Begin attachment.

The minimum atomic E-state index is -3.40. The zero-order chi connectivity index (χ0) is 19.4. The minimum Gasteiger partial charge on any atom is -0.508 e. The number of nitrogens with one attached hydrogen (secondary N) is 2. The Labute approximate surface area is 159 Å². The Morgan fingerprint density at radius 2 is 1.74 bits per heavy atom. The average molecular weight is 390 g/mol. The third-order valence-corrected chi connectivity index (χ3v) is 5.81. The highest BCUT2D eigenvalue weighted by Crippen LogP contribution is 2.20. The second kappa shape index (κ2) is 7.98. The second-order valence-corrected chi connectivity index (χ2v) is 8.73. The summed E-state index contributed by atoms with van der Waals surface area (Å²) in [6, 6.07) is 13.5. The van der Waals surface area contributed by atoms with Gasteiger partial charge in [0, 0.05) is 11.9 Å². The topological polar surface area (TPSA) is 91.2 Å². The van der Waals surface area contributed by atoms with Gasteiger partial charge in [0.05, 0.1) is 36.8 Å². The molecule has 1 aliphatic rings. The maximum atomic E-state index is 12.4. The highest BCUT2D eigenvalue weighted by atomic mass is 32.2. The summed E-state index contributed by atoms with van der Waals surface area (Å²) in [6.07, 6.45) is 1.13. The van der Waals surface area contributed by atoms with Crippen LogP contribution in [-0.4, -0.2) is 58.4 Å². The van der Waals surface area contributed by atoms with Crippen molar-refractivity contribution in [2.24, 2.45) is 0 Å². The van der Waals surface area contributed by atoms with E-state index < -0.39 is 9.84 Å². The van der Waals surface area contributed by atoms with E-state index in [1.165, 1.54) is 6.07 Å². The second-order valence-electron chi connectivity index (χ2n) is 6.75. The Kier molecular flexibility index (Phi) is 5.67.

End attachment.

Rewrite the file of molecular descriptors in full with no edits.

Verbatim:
The minimum atomic E-state index is -3.40. The zero-order chi connectivity index (χ0) is 19.4. The minimum Gasteiger partial charge on any atom is -0.508 e. The number of nitrogens with one attached hydrogen (secondary N) is 2. The Labute approximate surface area is 159 Å². The Morgan fingerprint density at radius 2 is 1.74 bits per heavy atom. The average molecular weight is 390 g/mol. The third-order valence-corrected chi connectivity index (χ3v) is 5.81. The highest BCUT2D eigenvalue weighted by Crippen LogP contribution is 2.20. The second kappa shape index (κ2) is 7.98. The second-order valence-corrected chi connectivity index (χ2v) is 8.73. The summed E-state index contributed by atoms with van der Waals surface area (Å²) in [6, 6.07) is 13.5. The van der Waals surface area contributed by atoms with Gasteiger partial charge in [0, 0.05) is 11.9 Å². The topological polar surface area (TPSA) is 91.2 Å². The van der Waals surface area contributed by atoms with Gasteiger partial charge in [0.05, 0.1) is 36.8 Å². The molecule has 1 aliphatic rings. The maximum atomic E-state index is 12.4. The highest BCUT2D eigenvalue weighted by atomic mass is 32.2. The summed E-state index contributed by atoms with van der Waals surface area (Å²) in [6.07, 6.45) is 1.13. The van der Waals surface area contributed by atoms with Crippen LogP contribution in [-0.4, -0.2) is 58.4 Å². The van der Waals surface area contributed by atoms with Crippen molar-refractivity contribution in [2.24, 2.45) is 0 Å². The van der Waals surface area contributed by atoms with E-state index < -0.39 is 9.84 Å². The van der Waals surface area contributed by atoms with E-state index in [1.165, 1.54) is 6.07 Å². The second-order valence-electron chi connectivity index (χ2n) is 6.75. The Kier molecular flexibility index (Phi) is 5.67.